Brite Winter Provides a Festival Experience in the Snow
The one-day music and arts festival provides a cool experience in colder temperatures while providing a blueprint for potential Erie events.
It's been rather chilly outside in recent days. Hell, it's been so cold, double-digit degrees Fahrenheit seems practically wonderfully. Still, Mother Nature shouldn't dictate whether or not we stay inside during our weekends, prime time for fun and excitement after the work week. Unfortunatley, a lot of people would rather stick to spending a Saturday inside, where it's warm, safe, and boring.
Luckily for music and arts fans, the people that run Brite Winter aren't content to camping out in their living rooms. The free one-day music and arts festival drew thousands of people to Cleveland's Ohio City neighborhood Saturday, Feb. 21, providing the region with an outdoor event that defied the cold.
Erie Reader Managing Editor Ben Speggen joined me and a small crew [including Carly Lyons, who took some lovely photos for you kind folks to enjoy at the bottom of this article] to see just what Brite Winter had to offer. After a short trip to the West Side Market for some various meats and crepes, we learned that there was plenty of fun to be had, even with the wintry conditions.
To be fair, Saturday was much more pleasant than the week that had preceeded it, with tempatures ranging int the mid-20s and big, fluffy snowflakes falling gently from a blue-grey sky. Sure, our feet would eventually start to get cold and traction wasn't perfect, but the snowy setting made Brite Winter more notable than your typical summer event. In a sense, a special snowflake in the festival world.
Brite Winter featured roughly 60 bands from 4 p.m. onward, with shows going long after the sun went down. Cleveland acts Midnight Passenger and The Commonwealth impressed on the fire and ice stages, respectively, garnering cheers as the bands' songs echoed past the nearby Great Lakes Brewing Company. Art installations and hand-built games were scattered across the Brite Winter grounds, which took up just over a block and incorporated several Ohio City businesses into the fold.
If you ever got cold, you could either try and find a space heater or simply step inside one of several available establishments, some of which even hosted additional musical acts. Really, there wasn't anywhere that you could turn without finding something else to do. In one direction, you could find local food trucks dishing out delectable edibles. Turn around and you could be playing ping-pong in the snow. Hell, Brite Winter even had a raging fire encased in an ice sculpture. It was cool.
"The environment [is cool]," said Maps & Atlases frontman Dave Davison shortly after the Reader-approved band finished its headline set at the fest. "It's good to see so many people doing something outside at this point in the winter. Right now is the point of winter where everybody is the most fed up with it, so it's cool to have something like this."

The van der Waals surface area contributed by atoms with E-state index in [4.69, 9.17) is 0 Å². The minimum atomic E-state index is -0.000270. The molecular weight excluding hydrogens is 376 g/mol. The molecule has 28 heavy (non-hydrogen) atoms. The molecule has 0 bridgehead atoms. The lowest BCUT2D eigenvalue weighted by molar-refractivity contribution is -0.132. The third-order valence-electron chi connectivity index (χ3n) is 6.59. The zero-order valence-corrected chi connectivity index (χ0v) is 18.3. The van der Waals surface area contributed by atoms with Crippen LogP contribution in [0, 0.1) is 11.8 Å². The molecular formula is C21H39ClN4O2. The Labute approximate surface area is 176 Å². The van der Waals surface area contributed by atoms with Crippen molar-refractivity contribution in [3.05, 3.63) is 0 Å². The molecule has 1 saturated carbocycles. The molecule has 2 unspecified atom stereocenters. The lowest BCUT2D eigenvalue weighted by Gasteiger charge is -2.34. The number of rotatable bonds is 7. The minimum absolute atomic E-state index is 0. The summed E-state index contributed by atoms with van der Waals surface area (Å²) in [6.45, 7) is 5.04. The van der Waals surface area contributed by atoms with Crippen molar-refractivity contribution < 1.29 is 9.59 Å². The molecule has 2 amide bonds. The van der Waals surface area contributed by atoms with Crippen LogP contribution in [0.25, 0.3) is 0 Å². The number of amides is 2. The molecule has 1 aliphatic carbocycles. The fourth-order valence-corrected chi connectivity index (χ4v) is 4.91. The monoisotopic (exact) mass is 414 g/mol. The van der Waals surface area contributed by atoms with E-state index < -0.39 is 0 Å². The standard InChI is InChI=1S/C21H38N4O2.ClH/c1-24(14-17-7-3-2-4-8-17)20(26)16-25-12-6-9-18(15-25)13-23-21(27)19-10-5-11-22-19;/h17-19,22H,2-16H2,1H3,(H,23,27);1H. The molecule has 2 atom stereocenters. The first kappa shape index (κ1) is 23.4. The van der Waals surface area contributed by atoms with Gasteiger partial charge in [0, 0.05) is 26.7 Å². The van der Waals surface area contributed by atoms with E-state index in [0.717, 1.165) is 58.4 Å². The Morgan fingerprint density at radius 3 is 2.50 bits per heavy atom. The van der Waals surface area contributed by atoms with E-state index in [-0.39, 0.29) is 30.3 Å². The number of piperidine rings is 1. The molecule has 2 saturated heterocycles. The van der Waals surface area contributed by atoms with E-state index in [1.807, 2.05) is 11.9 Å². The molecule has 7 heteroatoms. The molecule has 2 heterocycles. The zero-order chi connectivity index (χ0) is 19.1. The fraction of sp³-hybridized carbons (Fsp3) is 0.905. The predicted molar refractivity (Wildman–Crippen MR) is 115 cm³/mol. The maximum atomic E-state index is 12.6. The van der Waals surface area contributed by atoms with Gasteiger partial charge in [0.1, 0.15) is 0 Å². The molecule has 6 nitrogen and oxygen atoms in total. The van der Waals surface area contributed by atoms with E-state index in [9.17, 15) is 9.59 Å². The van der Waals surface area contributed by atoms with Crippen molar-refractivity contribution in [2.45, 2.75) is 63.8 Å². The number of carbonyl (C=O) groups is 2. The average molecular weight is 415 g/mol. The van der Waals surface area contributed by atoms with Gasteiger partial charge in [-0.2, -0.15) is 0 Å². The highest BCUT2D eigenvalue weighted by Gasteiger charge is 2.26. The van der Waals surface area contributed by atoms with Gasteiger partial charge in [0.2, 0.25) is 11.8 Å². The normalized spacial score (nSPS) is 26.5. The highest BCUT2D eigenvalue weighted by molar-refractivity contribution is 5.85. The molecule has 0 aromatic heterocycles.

It was cool, both in terms of the event and the general weather. In fact, it was pretty awesome to watch a band pump out original music while snowflakes fell on the stage, part of a whole event that tells winter to kiss its metaphorical keester, because people still want to have fun regardless of the wind chill. In fact, it made me think about how cool it would be if Erie had something like Brite Winter.
Of course, Erie's version would have to start out smaller than the 60-band bonanza that was expected to bring in roughly 20,000 visitors, but Brite Winter had its own humble beginnings, featuring three bands and a crowd that was just a fraction of the mass that gathered in Ohio City this past weekend.
Just think if Erie's Brite Winter featured 10 acts, nine of which could be plucked from Northwest Pa.'s impressive talent pool. Then you could go out and snag a great band for a not-so-crazy price. I've already got a potential lineup featuring Cloud Nothings, Falling Hollywood, Potwhole, C. Brown, and plenty of others in mind, and it's hard not to get excited.
Of course, this would all take money. However, with proper backing and a little love, perhaps it's not so crazy. Brite Winter is completely funded by partnerships, grants, and a small Kickstarter, and it's grown into a pretty big event. Perhaps some organizations - as well as members of the general public - could see value in an event that appeals to 20- and 30-something Erieites instead of bringing in the typical Classic Rocker After Prime fare that some of region's summer events do.
At the very least, perhaps an event like Brite Winter in Erie could have people coming to The Flagship City instead of seeing people leave it to go check out the actual Brite Winter. And who knows, maybe people will enjoy it so much that they'll go to both. Perhaps I'm being a bit optimistic here, but maybe an alternative one-day festival isn't such a crazy thought, whether it's set in winter or not.